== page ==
Travel differently. Instead of visiting three new cities in five days, choose to visit only one city. This way, you can gradually immerse yourself into the culture, and experience the nuances of daily life. This idea of a lengthened cultural immersion has been dubbed "slow travel"; the method suggests we linger in one place to really get the feel for it, and "take the time to learn the rhythms of local life" without rushing from one tourist destination to the next (Shakwell). You can even spend time doing nothing to allow for restful contemplation of the travel experience. Slow travel allows us to foster a stronger connection to the place we're visiting, and allows us a nice break from our fast-paced daily life.
Cook from scratch. Instead of dining out, grabbing take-out, or reheating something from the freezer or from a can, try creating something original for dinner. Not only will the meal be healthier and free from preservatives and excess amounts of sodium, but it will also leave you more satisfied since it meal was a product of your own efforts. Allowing yourself to accept the challenge of cooking something from scratch will help you grow as a chef, will give you power over your meal choices, and will hone your ability to live life at a slower pace.
Grant yourself permission to breathe consciously. Taking one deep breath helps us to pause, reflect, and refocus our perceptions, and inevitable helps us to slow down. Conscious breathing can help us approach and conquer things like anxiety and stress. Henrick Edburg, in his article "The Power of Breathing," suggests taking two minutes away from stressful situations to slow down and focus on breath. I've found that two minutes is more than enough to find space when our hectic worlds expand and devour us.
Allow for silence. Give yourself some quiet time to think and to rest. Our daily lives are very full of noise, most of which we are unaware. When we make time for silence, we are helping our nervous systems restore themselves. Silence assists in sustaining energy to complete mental and physical tasks, and silence "conditions our minds to be more adaptive and responsive to the complex environments in which so many of us now live, work, and lead" (Talbot-Zorn and Marz.) Silence promotes mindfulness and reflection, both of which have been linked to positive mental health changes and increased quality of life.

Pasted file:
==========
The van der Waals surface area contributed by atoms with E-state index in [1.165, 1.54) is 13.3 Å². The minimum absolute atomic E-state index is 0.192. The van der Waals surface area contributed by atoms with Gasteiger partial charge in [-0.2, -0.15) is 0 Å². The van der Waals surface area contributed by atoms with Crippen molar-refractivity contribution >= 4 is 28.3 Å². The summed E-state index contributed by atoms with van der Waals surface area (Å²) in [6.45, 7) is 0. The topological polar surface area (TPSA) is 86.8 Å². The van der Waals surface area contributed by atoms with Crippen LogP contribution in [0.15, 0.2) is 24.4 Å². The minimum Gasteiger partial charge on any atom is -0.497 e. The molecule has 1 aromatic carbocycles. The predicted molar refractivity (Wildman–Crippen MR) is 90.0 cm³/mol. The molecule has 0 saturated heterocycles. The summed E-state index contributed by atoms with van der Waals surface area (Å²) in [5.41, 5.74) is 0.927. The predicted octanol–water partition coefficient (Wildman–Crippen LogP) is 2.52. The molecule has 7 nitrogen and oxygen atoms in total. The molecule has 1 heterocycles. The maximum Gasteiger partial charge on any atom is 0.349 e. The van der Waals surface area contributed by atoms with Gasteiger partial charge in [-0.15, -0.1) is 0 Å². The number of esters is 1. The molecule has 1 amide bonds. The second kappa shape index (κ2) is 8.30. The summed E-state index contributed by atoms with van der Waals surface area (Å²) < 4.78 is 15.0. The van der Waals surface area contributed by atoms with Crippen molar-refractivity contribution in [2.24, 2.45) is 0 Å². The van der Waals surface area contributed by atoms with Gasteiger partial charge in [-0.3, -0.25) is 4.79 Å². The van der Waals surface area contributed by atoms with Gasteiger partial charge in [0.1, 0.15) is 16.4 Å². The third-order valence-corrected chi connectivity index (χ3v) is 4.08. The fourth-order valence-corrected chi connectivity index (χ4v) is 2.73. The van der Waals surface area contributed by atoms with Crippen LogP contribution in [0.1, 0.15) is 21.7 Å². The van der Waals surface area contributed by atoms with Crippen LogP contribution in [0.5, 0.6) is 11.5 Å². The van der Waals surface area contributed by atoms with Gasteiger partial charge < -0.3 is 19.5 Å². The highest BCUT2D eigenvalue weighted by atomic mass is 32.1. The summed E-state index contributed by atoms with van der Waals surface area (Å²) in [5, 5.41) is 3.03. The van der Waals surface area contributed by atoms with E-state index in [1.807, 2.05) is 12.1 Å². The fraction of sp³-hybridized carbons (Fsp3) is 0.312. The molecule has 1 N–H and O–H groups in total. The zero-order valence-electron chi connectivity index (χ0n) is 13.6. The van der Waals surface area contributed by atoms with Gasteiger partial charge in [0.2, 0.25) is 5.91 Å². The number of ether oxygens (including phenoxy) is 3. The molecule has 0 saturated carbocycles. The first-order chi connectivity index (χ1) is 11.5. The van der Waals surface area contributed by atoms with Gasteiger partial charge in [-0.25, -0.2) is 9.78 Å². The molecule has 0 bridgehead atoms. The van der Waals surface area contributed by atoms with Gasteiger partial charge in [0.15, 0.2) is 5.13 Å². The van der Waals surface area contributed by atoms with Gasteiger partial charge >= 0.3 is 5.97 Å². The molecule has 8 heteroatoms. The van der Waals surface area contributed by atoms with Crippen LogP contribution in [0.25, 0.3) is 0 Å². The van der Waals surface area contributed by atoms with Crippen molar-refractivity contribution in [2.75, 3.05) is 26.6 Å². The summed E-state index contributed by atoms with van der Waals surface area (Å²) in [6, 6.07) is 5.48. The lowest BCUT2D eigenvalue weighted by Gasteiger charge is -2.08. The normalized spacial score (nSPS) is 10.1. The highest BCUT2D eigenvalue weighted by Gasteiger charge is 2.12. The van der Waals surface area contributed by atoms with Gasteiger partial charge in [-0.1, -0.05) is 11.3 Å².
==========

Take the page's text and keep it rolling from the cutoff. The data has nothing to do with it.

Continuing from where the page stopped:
Disconnect from our devices. Today, time spent in the digital world seems to be a necessity, but oftentimes we confuse necessary digital time with needless distracted time. You might check out a previous posts of mine, "Be Free" or "Put Down Your Phone and Live Your Life" where I emphasize the importance of constructing definitive boundaries between ourselves and technology. Setting boundaries helps us reconnect with experiences and people in the real world. Leave your phone at home, in your car, or be content that it is resting quietly in your pocket or purse. Turn on Airplane mode to reduce distractions. There are even applications you can download that can track your cell phone use.
At the core of "taking the slow way" is the important task of reflection. Giving ourselves time to rest and think gives us the power to see the world differently, and to commit to making the change towards living intentional and meaningful lives. Similar to enjoying a quality beer, we should drink life slowly to appreciate the taste and savor the experience.
Next time you feel overwhelmed, over-tasked, and overstimulated, break away from the call to live each day to its fullest. Give yourself permission to Take the Slow Way.